Hops are one of the principle ingredients in the beer making process and provide the balance to the beer that often gives the beer its signature.
These “spices” are responsible for providing the beer with hop aroma, bittering and hop flavour. Although many of the same varieties of hops are grown in different parts of the world, hops are often characterized by their location in addition to their variety, having what wine makers call “terroire”.
Hops are a herbaceous perennial vine and are members of the plant family Cannabinaceae (Kneen, 2004). Hops are native to temperate zones of the northern hemisphere and are most commonly found between the 30th and 50th parallels (Kneen, 2004). These plants typically live over 25 years and take approximately 4 years to fully establish. An established hops plant can grow up to 6 m high and is able to produce upwards of 2 pounds of dried hops per plant in ideal growing conditions (Kneen, 2004). During the spring, the hops bines start growing at a fairly rapid rate, sometimes as much as 30 cm per day.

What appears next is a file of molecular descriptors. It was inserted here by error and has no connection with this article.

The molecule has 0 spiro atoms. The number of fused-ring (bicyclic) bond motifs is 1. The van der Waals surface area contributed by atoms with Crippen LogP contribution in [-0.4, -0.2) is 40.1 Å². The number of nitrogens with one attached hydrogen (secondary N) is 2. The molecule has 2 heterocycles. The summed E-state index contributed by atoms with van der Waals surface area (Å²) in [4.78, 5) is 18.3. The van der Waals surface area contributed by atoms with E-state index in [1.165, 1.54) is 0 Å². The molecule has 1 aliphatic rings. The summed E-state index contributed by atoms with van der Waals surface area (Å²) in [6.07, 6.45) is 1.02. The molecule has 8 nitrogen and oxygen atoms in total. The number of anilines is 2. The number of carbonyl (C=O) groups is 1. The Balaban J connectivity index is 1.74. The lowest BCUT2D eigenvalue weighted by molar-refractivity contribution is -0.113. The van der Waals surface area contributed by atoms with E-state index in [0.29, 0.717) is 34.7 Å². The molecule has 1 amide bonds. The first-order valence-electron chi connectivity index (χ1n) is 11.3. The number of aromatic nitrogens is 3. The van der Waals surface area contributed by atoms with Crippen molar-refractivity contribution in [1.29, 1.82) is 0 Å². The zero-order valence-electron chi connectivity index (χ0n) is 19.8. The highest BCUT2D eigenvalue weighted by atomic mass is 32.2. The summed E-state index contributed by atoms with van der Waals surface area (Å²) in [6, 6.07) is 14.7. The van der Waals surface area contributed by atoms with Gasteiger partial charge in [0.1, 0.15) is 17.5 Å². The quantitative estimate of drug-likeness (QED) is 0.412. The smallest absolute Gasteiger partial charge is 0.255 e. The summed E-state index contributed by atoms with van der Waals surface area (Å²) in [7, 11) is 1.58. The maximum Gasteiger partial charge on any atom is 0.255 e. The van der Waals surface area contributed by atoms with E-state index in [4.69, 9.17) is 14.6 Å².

Once the plant has reached its maximum height, it begins to produce clusters of hops that typically mature between late summer and early fall, which is when they are picked, processed, and ready to be used for making delicious craft beer.
Hops can be used in their whole form or as pellets. Pellets are the most commonly used for commercial brewing, as many brew houses are not equipped to use whole hops in the brewing process.